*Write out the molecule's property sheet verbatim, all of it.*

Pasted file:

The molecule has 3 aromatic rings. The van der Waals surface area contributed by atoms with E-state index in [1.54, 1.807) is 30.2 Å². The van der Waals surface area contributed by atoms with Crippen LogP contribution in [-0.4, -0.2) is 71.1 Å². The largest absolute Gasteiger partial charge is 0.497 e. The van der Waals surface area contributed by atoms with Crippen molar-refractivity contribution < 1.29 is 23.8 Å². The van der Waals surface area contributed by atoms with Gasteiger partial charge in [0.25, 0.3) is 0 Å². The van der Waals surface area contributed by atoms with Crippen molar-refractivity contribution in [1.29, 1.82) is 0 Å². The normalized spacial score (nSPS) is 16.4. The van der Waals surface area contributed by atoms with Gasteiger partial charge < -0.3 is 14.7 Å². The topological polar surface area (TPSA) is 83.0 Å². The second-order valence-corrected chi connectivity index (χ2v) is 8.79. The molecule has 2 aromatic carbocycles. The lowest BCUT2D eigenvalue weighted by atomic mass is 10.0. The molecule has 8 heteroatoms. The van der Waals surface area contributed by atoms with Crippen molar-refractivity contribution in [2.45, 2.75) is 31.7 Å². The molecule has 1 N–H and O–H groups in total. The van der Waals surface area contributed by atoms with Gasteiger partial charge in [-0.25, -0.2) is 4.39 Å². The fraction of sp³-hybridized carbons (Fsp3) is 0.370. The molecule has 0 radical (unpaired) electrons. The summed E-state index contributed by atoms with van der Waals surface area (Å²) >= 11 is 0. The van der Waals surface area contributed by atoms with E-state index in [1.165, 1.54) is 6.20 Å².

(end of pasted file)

The molecule has 3 aromatic rings. The van der Waals surface area contributed by atoms with E-state index in [1.54, 1.807) is 30.2 Å². The van der Waals surface area contributed by atoms with Crippen LogP contribution in [-0.4, -0.2) is 71.1 Å². The largest absolute Gasteiger partial charge is 0.497 e. The van der Waals surface area contributed by atoms with Crippen molar-refractivity contribution < 1.29 is 23.8 Å². The van der Waals surface area contributed by atoms with Gasteiger partial charge in [0.25, 0.3) is 0 Å². The van der Waals surface area contributed by atoms with Crippen molar-refractivity contribution in [1.29, 1.82) is 0 Å². The normalized spacial score (nSPS) is 16.4. The van der Waals surface area contributed by atoms with Gasteiger partial charge < -0.3 is 14.7 Å². The topological polar surface area (TPSA) is 83.0 Å². The second-order valence-corrected chi connectivity index (χ2v) is 8.79. The molecule has 2 aromatic carbocycles. The lowest BCUT2D eigenvalue weighted by atomic mass is 10.0. The molecule has 8 heteroatoms. The van der Waals surface area contributed by atoms with Crippen molar-refractivity contribution in [2.45, 2.75) is 31.7 Å². The molecule has 1 N–H and O–H groups in total. The van der Waals surface area contributed by atoms with Gasteiger partial charge in [-0.25, -0.2) is 4.39 Å². The fraction of sp³-hybridized carbons (Fsp3) is 0.370. The molecule has 0 radical (unpaired) electrons. The summed E-state index contributed by atoms with van der Waals surface area (Å²) >= 11 is 0. The van der Waals surface area contributed by atoms with E-state index in [1.165, 1.54) is 6.20 Å².